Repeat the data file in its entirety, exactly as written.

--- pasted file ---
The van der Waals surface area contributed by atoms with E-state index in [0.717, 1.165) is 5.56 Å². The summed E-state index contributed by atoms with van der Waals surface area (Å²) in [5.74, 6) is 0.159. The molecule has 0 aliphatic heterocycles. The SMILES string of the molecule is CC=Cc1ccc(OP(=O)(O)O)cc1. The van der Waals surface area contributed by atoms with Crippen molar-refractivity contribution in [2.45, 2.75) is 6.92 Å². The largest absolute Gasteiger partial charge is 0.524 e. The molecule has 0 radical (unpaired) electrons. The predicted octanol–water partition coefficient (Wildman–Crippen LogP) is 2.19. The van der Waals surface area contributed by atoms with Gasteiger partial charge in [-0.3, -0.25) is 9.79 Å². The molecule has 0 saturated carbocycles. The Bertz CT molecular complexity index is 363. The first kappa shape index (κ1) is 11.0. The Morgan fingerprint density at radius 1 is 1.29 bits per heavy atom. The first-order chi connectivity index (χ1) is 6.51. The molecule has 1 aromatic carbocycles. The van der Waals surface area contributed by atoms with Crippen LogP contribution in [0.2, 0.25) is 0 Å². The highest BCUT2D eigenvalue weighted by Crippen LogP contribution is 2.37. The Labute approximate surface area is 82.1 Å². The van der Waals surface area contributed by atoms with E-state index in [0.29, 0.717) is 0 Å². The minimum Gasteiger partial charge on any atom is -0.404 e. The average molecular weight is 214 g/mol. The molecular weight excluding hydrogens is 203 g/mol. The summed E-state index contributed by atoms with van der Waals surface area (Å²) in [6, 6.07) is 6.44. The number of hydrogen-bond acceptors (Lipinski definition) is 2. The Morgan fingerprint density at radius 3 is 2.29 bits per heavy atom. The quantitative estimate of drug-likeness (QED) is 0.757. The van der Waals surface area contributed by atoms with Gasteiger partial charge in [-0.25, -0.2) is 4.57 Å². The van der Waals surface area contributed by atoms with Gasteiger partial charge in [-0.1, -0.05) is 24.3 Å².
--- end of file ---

The van der Waals surface area contributed by atoms with E-state index in [0.717, 1.165) is 5.56 Å². The summed E-state index contributed by atoms with van der Waals surface area (Å²) in [5.74, 6) is 0.159. The molecule has 0 aliphatic heterocycles. The SMILES string of the molecule is CC=Cc1ccc(OP(=O)(O)O)cc1. The van der Waals surface area contributed by atoms with Crippen molar-refractivity contribution in [2.45, 2.75) is 6.92 Å². The largest absolute Gasteiger partial charge is 0.524 e. The molecule has 0 radical (unpaired) electrons. The predicted octanol–water partition coefficient (Wildman–Crippen LogP) is 2.19. The van der Waals surface area contributed by atoms with Gasteiger partial charge in [-0.3, -0.25) is 9.79 Å². The molecule has 0 saturated carbocycles. The Bertz CT molecular complexity index is 363. The first kappa shape index (κ1) is 11.0. The Morgan fingerprint density at radius 1 is 1.29 bits per heavy atom. The first-order chi connectivity index (χ1) is 6.51. The molecule has 1 aromatic carbocycles. The van der Waals surface area contributed by atoms with Crippen LogP contribution in [0.2, 0.25) is 0 Å². The highest BCUT2D eigenvalue weighted by Crippen LogP contribution is 2.37. The Labute approximate surface area is 82.1 Å². The van der Waals surface area contributed by atoms with E-state index in [0.29, 0.717) is 0 Å². The minimum Gasteiger partial charge on any atom is -0.404 e. The average molecular weight is 214 g/mol. The molecular weight excluding hydrogens is 203 g/mol. The summed E-state index contributed by atoms with van der Waals surface area (Å²) in [6, 6.07) is 6.44. The number of hydrogen-bond acceptors (Lipinski definition) is 2. The Morgan fingerprint density at radius 3 is 2.29 bits per heavy atom. The quantitative estimate of drug-likeness (QED) is 0.757. The van der Waals surface area contributed by atoms with Gasteiger partial charge in [-0.25, -0.2) is 4.57 Å². The van der Waals surface area contributed by atoms with Gasteiger partial charge in [-0.1, -0.05) is 24.3 Å².